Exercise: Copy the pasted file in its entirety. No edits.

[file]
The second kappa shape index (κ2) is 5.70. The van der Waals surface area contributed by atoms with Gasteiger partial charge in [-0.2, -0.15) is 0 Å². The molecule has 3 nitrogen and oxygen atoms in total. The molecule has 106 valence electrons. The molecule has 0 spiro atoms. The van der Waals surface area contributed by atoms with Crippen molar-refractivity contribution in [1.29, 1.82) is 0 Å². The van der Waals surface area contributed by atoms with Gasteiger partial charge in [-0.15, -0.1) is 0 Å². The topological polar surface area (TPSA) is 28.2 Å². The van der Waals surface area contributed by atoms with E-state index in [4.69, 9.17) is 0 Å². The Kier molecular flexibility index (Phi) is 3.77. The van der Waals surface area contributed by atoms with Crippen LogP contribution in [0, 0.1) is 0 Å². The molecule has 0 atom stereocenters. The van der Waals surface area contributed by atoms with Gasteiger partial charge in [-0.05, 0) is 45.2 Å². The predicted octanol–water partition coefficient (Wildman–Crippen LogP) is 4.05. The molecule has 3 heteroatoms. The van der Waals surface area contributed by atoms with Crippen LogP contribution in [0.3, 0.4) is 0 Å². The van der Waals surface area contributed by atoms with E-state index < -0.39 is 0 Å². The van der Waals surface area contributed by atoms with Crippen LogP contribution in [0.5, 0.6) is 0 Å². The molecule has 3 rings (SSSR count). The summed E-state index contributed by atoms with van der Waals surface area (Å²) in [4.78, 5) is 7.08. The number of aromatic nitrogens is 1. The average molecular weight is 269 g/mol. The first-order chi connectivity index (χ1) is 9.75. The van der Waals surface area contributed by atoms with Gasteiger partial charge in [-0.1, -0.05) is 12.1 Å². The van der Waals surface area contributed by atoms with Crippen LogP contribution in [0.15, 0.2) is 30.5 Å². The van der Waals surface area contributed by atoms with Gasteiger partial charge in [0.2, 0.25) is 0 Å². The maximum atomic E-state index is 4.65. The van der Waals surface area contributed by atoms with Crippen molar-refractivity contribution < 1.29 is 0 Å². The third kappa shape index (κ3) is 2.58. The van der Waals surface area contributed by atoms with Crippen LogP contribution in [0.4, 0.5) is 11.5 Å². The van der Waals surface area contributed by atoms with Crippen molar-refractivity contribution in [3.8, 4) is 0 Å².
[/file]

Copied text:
The second kappa shape index (κ2) is 5.70. The van der Waals surface area contributed by atoms with Gasteiger partial charge in [-0.2, -0.15) is 0 Å². The molecule has 3 nitrogen and oxygen atoms in total. The molecule has 106 valence electrons. The molecule has 0 spiro atoms. The van der Waals surface area contributed by atoms with Crippen molar-refractivity contribution in [1.29, 1.82) is 0 Å². The van der Waals surface area contributed by atoms with Gasteiger partial charge in [-0.15, -0.1) is 0 Å². The topological polar surface area (TPSA) is 28.2 Å². The van der Waals surface area contributed by atoms with E-state index in [4.69, 9.17) is 0 Å². The Kier molecular flexibility index (Phi) is 3.77. The van der Waals surface area contributed by atoms with Crippen LogP contribution in [0, 0.1) is 0 Å². The molecule has 0 atom stereocenters. The van der Waals surface area contributed by atoms with Gasteiger partial charge in [-0.05, 0) is 45.2 Å². The predicted octanol–water partition coefficient (Wildman–Crippen LogP) is 4.05. The molecule has 3 heteroatoms. The van der Waals surface area contributed by atoms with Crippen LogP contribution in [0.3, 0.4) is 0 Å². The van der Waals surface area contributed by atoms with E-state index < -0.39 is 0 Å². The van der Waals surface area contributed by atoms with Crippen LogP contribution in [0.5, 0.6) is 0 Å². The molecule has 3 rings (SSSR count). The summed E-state index contributed by atoms with van der Waals surface area (Å²) in [4.78, 5) is 7.08. The number of aromatic nitrogens is 1. The average molecular weight is 269 g/mol. The first-order chi connectivity index (χ1) is 9.75. The van der Waals surface area contributed by atoms with Gasteiger partial charge in [-0.1, -0.05) is 12.1 Å². The van der Waals surface area contributed by atoms with Crippen LogP contribution in [0.15, 0.2) is 30.5 Å². The van der Waals surface area contributed by atoms with Gasteiger partial charge in [0.2, 0.25) is 0 Å². The maximum atomic E-state index is 4.65. The van der Waals surface area contributed by atoms with Crippen molar-refractivity contribution < 1.29 is 0 Å². The third kappa shape index (κ3) is 2.58. The van der Waals surface area contributed by atoms with Crippen LogP contribution in [0.4, 0.5) is 11.5 Å². The van der Waals surface area contributed by atoms with Crippen molar-refractivity contribution in [3.8, 4) is 0 Å².